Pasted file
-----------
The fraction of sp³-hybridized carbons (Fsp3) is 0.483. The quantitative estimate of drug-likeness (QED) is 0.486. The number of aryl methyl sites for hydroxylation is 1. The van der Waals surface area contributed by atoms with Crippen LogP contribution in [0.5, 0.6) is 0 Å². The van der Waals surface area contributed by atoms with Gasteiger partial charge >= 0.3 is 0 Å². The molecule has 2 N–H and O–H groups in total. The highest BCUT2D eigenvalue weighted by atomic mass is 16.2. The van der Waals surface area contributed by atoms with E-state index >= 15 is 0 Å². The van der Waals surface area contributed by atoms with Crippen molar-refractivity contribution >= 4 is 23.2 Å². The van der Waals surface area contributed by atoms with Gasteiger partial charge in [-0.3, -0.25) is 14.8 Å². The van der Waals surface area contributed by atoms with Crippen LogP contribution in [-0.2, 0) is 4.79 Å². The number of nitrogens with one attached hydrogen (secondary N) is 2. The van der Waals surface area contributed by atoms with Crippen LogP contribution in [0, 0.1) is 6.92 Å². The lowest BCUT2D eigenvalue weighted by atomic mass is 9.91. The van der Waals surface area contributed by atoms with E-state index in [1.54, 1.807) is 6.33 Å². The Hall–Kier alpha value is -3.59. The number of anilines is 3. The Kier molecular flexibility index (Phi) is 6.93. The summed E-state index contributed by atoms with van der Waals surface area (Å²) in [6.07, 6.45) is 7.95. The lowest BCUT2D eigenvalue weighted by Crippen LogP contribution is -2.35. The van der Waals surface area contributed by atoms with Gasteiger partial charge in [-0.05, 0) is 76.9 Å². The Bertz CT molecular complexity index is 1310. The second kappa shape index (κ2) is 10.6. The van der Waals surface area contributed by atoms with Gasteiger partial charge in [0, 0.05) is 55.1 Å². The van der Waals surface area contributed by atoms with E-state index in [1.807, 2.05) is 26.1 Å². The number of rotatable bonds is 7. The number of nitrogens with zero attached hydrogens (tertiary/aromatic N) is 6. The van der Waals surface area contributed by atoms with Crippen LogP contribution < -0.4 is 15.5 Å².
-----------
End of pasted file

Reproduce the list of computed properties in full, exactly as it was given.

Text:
The fraction of sp³-hybridized carbons (Fsp3) is 0.483. The quantitative estimate of drug-likeness (QED) is 0.486. The number of aryl methyl sites for hydroxylation is 1. The van der Waals surface area contributed by atoms with Crippen LogP contribution in [0.5, 0.6) is 0 Å². The van der Waals surface area contributed by atoms with Gasteiger partial charge >= 0.3 is 0 Å². The molecule has 2 N–H and O–H groups in total. The highest BCUT2D eigenvalue weighted by atomic mass is 16.2. The van der Waals surface area contributed by atoms with E-state index >= 15 is 0 Å². The van der Waals surface area contributed by atoms with Crippen molar-refractivity contribution >= 4 is 23.2 Å². The van der Waals surface area contributed by atoms with Gasteiger partial charge in [-0.3, -0.25) is 14.8 Å². The van der Waals surface area contributed by atoms with Crippen LogP contribution in [-0.2, 0) is 4.79 Å². The number of nitrogens with one attached hydrogen (secondary N) is 2. The van der Waals surface area contributed by atoms with Crippen LogP contribution in [0, 0.1) is 6.92 Å². The lowest BCUT2D eigenvalue weighted by atomic mass is 9.91. The van der Waals surface area contributed by atoms with E-state index in [1.54, 1.807) is 6.33 Å². The Hall–Kier alpha value is -3.59. The number of anilines is 3. The Kier molecular flexibility index (Phi) is 6.93. The summed E-state index contributed by atoms with van der Waals surface area (Å²) in [6.07, 6.45) is 7.95. The lowest BCUT2D eigenvalue weighted by Crippen LogP contribution is -2.35. The van der Waals surface area contributed by atoms with Gasteiger partial charge in [-0.05, 0) is 76.9 Å². The Bertz CT molecular complexity index is 1310. The second kappa shape index (κ2) is 10.6. The van der Waals surface area contributed by atoms with Gasteiger partial charge in [0, 0.05) is 55.1 Å². The van der Waals surface area contributed by atoms with E-state index in [1.807, 2.05) is 26.1 Å². The number of rotatable bonds is 7. The number of nitrogens with zero attached hydrogens (tertiary/aromatic N) is 6. The van der Waals surface area contributed by atoms with Crippen LogP contribution < -0.4 is 15.5 Å².